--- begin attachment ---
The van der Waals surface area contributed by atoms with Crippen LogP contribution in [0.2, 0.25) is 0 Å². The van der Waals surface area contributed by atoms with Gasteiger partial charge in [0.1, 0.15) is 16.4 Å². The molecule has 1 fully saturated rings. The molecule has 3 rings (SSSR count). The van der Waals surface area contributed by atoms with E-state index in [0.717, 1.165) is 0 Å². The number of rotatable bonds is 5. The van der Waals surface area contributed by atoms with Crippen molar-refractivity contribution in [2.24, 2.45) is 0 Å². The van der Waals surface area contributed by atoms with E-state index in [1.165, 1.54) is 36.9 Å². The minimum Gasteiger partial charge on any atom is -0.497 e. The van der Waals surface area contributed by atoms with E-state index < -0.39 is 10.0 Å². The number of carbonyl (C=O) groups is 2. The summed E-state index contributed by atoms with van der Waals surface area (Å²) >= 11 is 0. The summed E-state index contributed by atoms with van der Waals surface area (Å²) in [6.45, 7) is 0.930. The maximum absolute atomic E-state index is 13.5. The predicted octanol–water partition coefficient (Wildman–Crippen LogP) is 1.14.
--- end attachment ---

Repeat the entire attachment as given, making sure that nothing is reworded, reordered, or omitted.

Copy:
The van der Waals surface area contributed by atoms with Crippen LogP contribution in [0.2, 0.25) is 0 Å². The van der Waals surface area contributed by atoms with Gasteiger partial charge in [0.1, 0.15) is 16.4 Å². The molecule has 1 fully saturated rings. The molecule has 3 rings (SSSR count). The van der Waals surface area contributed by atoms with E-state index in [0.717, 1.165) is 0 Å². The number of rotatable bonds is 5. The van der Waals surface area contributed by atoms with Crippen molar-refractivity contribution in [2.24, 2.45) is 0 Å². The van der Waals surface area contributed by atoms with E-state index in [1.165, 1.54) is 36.9 Å². The minimum Gasteiger partial charge on any atom is -0.497 e. The van der Waals surface area contributed by atoms with E-state index < -0.39 is 10.0 Å². The number of carbonyl (C=O) groups is 2. The summed E-state index contributed by atoms with van der Waals surface area (Å²) >= 11 is 0. The summed E-state index contributed by atoms with van der Waals surface area (Å²) in [6.45, 7) is 0.930. The maximum absolute atomic E-state index is 13.5. The predicted octanol–water partition coefficient (Wildman–Crippen LogP) is 1.14.